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Leo Varadkar helps with coronavirus testing on Traveller accommodation site

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Taoiseach Leo Varadkar helped with coronavirus testing at a Traveller accommodation site
Photo: Eddie Hoare

Taoiseach Leo Varadkar helped with coronavirus testing at a Traveller accommodation site Photo: Eddie Hoare

Taoiseach Leo Varadkar helped with coronavirus testing at a Traveller accommodation site Photo: Eddie Hoare

TAOISEACH Leo Varadkar donned medical scrubs and a face mask to help out with Covid-19 testing at a Traveller accommodation site in his constituency.

Mr Varadkar, a qualified doctor who recently re-registered to help out with the response to the spread of the virus, was on site at Morgan’s Place in Blanchardstown, a Traveller specific accommodation site, on Monday where testing was being carried out.

It is unclear if Mr Varadkar himself was carrying out the swab tests of residents.

Blanchardstown Traveller Development Group posted pictures on its Facebook group of Mr Varadkar wearing a scrub top and a face mask alongside locals on Monday evening. The group said that the testing was a precautionary measure after two recently confirmed cases of the disease in the community. Both patients are said to be recovery well.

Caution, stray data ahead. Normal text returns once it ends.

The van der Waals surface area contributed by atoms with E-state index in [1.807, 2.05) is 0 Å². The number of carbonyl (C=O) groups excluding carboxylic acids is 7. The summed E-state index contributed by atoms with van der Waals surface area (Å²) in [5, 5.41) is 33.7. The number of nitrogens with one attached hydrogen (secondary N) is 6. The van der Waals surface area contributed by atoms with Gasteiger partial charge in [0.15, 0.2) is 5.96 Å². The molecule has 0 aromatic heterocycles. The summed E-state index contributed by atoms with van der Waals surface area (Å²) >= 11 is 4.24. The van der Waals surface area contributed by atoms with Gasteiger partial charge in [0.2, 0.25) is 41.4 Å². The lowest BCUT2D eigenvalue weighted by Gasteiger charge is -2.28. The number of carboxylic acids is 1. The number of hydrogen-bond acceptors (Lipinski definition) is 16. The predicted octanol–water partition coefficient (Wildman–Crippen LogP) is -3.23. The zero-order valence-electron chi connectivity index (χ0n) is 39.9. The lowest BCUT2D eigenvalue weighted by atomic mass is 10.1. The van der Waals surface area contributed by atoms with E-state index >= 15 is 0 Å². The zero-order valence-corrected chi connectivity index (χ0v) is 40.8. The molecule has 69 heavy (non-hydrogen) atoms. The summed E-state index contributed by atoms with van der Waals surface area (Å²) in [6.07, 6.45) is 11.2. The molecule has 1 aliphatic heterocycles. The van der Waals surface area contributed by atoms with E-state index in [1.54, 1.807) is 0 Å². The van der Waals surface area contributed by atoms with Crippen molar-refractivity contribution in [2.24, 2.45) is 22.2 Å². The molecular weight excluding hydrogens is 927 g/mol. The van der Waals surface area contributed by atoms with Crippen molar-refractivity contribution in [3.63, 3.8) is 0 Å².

Mr Varadkar re-registered as a doctor earlier this month to aid efforts to tackle the spread of coronavirus - a move which attracted worldwide publicity. He said his return to working as a doctor is a "gesture of support" for the health service and there "won't be any photo ops".

His spokesman confirmed the pictures were genuine.

"The Taoiseach continues to do one shift a week as a doctor. As he said, he isn’t providing a running commentary, but does find it a useful way to see how things are on the ground in the health service, and what health service staff are experiencing on a daily basis," he said.

Fine Gael councillor Eddie Hoare, who drew widespread attention to the pictures by posting them on his Twitter on Monday, said: "I felt it captured the mood quite well in terms of the solidarity amongst all communities and that's what I would see it as rather than PR stunt."

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After re-registering at the start of April, Mr Varadkar offered his services to the HSE for one session a week and said he was participating in telephone clinics for half a day.

"There won't be any photo ops or anything like that," he said. "It will just be something I'll be doing quietly once a week for the duration of the emergency." He said last Friday he had so far worked three shifts.

Mr Varadkar studied medicine in Trinity. He worked as a junior doctor in a number of hospitals and qualified as a general practitioner before turning to politics full-time. In the late 2000s.

Both of Mr Varadkar's sisters work as health care professionals and the Taoiseach's partner Matt Barrett is a cardiologist.

Visit our Covid-19 vaccine dashboard for updates on the roll out of the vaccination program and the rate of Coronavirus cases Ireland


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